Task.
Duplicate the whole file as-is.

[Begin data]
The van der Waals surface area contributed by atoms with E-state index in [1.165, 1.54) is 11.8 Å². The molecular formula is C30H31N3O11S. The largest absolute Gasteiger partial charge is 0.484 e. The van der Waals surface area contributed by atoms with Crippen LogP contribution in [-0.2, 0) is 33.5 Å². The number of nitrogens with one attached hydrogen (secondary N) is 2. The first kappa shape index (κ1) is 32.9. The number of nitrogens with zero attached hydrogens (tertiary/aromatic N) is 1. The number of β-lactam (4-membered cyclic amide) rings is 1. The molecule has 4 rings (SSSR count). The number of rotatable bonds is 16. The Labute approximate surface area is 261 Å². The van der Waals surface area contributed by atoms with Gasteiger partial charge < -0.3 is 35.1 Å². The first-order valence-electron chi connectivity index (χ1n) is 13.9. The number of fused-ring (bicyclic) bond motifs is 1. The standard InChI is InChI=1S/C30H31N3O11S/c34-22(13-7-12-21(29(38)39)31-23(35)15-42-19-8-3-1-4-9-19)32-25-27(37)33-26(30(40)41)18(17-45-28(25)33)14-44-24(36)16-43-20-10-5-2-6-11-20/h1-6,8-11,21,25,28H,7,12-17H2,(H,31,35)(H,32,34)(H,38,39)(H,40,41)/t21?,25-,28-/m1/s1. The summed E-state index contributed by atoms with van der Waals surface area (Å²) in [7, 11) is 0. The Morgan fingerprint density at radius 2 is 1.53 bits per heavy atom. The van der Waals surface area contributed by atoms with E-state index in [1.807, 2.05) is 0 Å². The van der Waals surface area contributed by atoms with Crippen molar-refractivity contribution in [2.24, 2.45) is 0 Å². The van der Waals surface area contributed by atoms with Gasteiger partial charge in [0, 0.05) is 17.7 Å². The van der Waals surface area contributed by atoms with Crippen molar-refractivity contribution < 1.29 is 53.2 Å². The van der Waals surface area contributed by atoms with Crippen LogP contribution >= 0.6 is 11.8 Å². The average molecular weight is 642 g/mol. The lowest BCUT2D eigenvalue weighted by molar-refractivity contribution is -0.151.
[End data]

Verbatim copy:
The van der Waals surface area contributed by atoms with E-state index in [1.165, 1.54) is 11.8 Å². The molecular formula is C30H31N3O11S. The largest absolute Gasteiger partial charge is 0.484 e. The van der Waals surface area contributed by atoms with Crippen LogP contribution in [-0.2, 0) is 33.5 Å². The number of nitrogens with one attached hydrogen (secondary N) is 2. The first kappa shape index (κ1) is 32.9. The number of nitrogens with zero attached hydrogens (tertiary/aromatic N) is 1. The number of β-lactam (4-membered cyclic amide) rings is 1. The molecule has 4 rings (SSSR count). The number of rotatable bonds is 16. The Labute approximate surface area is 261 Å². The van der Waals surface area contributed by atoms with Gasteiger partial charge < -0.3 is 35.1 Å². The first-order valence-electron chi connectivity index (χ1n) is 13.9. The number of fused-ring (bicyclic) bond motifs is 1. The standard InChI is InChI=1S/C30H31N3O11S/c34-22(13-7-12-21(29(38)39)31-23(35)15-42-19-8-3-1-4-9-19)32-25-27(37)33-26(30(40)41)18(17-45-28(25)33)14-44-24(36)16-43-20-10-5-2-6-11-20/h1-6,8-11,21,25,28H,7,12-17H2,(H,31,35)(H,32,34)(H,38,39)(H,40,41)/t21?,25-,28-/m1/s1. The summed E-state index contributed by atoms with van der Waals surface area (Å²) in [7, 11) is 0. The Morgan fingerprint density at radius 2 is 1.53 bits per heavy atom. The van der Waals surface area contributed by atoms with E-state index in [1.807, 2.05) is 0 Å². The van der Waals surface area contributed by atoms with Crippen molar-refractivity contribution in [2.24, 2.45) is 0 Å². The van der Waals surface area contributed by atoms with Gasteiger partial charge in [0, 0.05) is 17.7 Å². The van der Waals surface area contributed by atoms with Crippen molar-refractivity contribution < 1.29 is 53.2 Å². The van der Waals surface area contributed by atoms with Crippen LogP contribution >= 0.6 is 11.8 Å². The average molecular weight is 642 g/mol. The lowest BCUT2D eigenvalue weighted by molar-refractivity contribution is -0.151.